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Seitz started working at the front of the Rosauers bakery counter after high school. In the 12 years since, she's risen to the top of the bakery heapor, in corporate terms, the bakery manufacturing manager. "I'm the youngest [head] baker in the chain," she says.
She says the hours are tough: She has two young kids, and after her husband gets home and the family eats dinner, she hits the hay at 7 p.m.
The hours are tough, but the work is consistent even in an economic downturn. Seitz says Rosauers makes 50 dozen doughnuts every day, from Berliners to Danishes to maple bars, each slathered in rich, buttery icings or filled with pockets of silky cream. And she's willing to put her doughnuts up against anyone's, because handmade doughnuts "just taste better," she says.
Far from the bustle of the Reserve Street supermarket, 40 miles from Missoula in the shadow of the Mission Mountains, a small-town shop offers about 50 doughnuts a day derived from an old family recipe.
Ravalli, population 119, sits on a curve of Highway 93. Just off the west side of the highway is the unassuming, homey front of the Windmill Village bakery. Step inside, and the place smells of yeast and feels like a well-kept, decades-old institution, with a tchotchke-filled kitchen, vinyl-lined tabletops and a suspender-wearing old-timer sipping coffee and staring at newcomers.
The business, started by Nancy and Dave Martin only about a decade ago (they claim to not precisely remember), is becoming a legend in western Montana as having some of the best doughnuts around.
As Nancy Martin works on a batch of doughnuts on a recent afternoon, she needs no coaxing to expound on the glories of her product. She believes firmly, for instance, in freshness, so she makes her doughnuts throughout the day. "You can't beat a warm doughnut," she says. Just then, Martin opens a camping-cooler-sized turkey fryer, lifts out a couple tanned doughnuts and sets them to cool for a moment.
Martin makes her doughnuts based on a recipe passed down by her mother. The end results are enormous, pillowy wonders, teetering and craggy like the mountains visible outside the window. Biting through the chocolate or vanilla glaze reveals tender but substantial dough with a slightly salty, almost pretzel-like flavor. Windmill doughnuts are satisfying, and demand another bite.
"I had to make 'em big," she says. "This is ranch country. Out here we're used to eating a pound of beefsteak, so when you make a doughnut, you make a doughnut."
Martin won't reveal what makes her doughnuts so special. One report outed the secret ingredient as mashed potatoes, but Martin claims there's "another" secret that she won't reveal. Ingredients aside, anyone can see the obvious extra heft to the Windmill's products. It makes a $1.25 vanilla glazed ring more than enough for breakfast. "One time I took a dozen and weighed them out, and they came out to five pounds," Martin says.
Martin, who's from Thompson Falls, says she spent years working in the steel manufacturing industry before she and Dave decided to move to Ravalli to be closer to her aging parents. They bought an undeveloped property and set up tents and ran a farmers market before constructing the building that's now Windmill Village.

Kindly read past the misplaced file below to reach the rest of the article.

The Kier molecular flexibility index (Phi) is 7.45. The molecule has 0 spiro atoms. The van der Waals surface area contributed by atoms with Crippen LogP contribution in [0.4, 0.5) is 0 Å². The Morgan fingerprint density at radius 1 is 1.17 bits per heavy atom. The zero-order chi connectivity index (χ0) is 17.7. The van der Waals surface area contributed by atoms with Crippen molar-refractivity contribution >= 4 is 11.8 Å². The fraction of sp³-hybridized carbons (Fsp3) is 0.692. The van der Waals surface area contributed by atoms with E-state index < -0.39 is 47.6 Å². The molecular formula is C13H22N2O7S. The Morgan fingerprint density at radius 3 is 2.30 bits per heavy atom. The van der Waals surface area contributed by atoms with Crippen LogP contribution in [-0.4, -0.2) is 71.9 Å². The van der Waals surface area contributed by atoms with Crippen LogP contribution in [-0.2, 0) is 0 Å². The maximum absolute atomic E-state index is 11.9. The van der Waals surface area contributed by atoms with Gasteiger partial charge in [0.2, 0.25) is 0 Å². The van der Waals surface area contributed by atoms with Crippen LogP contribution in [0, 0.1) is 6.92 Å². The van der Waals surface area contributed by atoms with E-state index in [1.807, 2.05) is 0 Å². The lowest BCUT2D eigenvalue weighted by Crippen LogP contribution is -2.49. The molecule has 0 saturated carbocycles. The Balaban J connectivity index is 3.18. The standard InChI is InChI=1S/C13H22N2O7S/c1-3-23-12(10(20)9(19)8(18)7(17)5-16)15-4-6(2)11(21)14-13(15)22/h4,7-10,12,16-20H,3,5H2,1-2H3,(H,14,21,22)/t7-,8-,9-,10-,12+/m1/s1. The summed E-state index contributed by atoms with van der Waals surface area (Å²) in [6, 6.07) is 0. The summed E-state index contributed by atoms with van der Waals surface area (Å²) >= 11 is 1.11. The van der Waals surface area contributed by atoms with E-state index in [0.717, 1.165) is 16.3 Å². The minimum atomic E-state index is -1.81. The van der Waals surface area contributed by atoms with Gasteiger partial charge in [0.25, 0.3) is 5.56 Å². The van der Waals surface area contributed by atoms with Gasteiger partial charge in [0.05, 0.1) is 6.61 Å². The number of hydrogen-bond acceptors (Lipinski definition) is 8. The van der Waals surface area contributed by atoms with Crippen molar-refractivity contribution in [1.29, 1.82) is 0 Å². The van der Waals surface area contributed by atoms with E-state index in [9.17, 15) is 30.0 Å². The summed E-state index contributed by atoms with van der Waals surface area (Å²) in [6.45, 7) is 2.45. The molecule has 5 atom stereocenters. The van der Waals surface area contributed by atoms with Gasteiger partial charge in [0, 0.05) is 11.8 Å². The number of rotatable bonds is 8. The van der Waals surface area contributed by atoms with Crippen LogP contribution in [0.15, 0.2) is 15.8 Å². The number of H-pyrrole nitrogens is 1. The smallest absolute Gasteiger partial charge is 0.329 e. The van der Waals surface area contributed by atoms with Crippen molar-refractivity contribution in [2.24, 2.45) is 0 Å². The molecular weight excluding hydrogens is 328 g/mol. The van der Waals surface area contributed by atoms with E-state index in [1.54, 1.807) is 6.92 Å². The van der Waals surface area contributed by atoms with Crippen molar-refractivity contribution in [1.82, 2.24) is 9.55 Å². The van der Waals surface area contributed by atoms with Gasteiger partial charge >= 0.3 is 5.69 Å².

Martin says the business started as a farmers market with a small amount of baked goods. The farmers market dwindled after other towns, including Polson and Arlee, started their own. After a few years, she says the bakery made more money than the market.
"At first I had two ovens, this size," she says, outlining a small square with her hands, "And I could fit one pie in each one."
The Martins have since more than doubled the kitchen size, and now offer her doughnuts at the bakery and the Polson farmers market in the summer.
Martin also used to only make one batch of doughnuts in the morning and let them sell out every day. Now, she gets to work around 4 or 5 a.m. and keeps making doughnuts until well after lunchtime.
Martin says she meant for doughnuts to be another side item in the bakery, but people latched on to them with a passion. The Windmill's Facebook page is filled with testimonials, including pleas for them to ship to other states. Martin has some theories of why her business has taken off.
"Getting a warm doughnut reminds you of that cozy home feeling, being secure and loved and ...," she pauses. "It just reminds me of my childhood, I guess."
Consider your first memory of doughnuts. What does it conjure? Do you think of your mother's homemade maple bars, as Martin does? Trips to the Sugar Shack on Higgins with your family, like Lubrecht?
Doughnuts have the power to take us to specific times and places of childhood—often the happiest and most comforting times. Ice cream is the most comparable sweet, but you don't eat ice cream for breakfast. Maybe it's as simple as a Pavlovian reinforcement, the pairing of a sugar high with family and comfort, embedded in our brains.
"Doughnuts are not health food," Lubrecht says. "It's a treat."
Perhaps the people banging down the door at Treasure State are excited because they are drawn to something that they innately know will be comforting and sweet. Whether we're eating a doughnut at our favorite college coffee shop, or grabbing a maple bar out of the box in the office, or stopping at a warm bakery in Ravalli on a rainy-day road trip with friends, we're allowed to go back to being kids for a second. We may not be soldiers, but it's the same feeling that momentarily transported World War I troops back home while stuck in the trenches.
Doughnuts are, no matter how ordinary and abundant, a treat. They're a brief bite of nostalgia before we carry on with our day.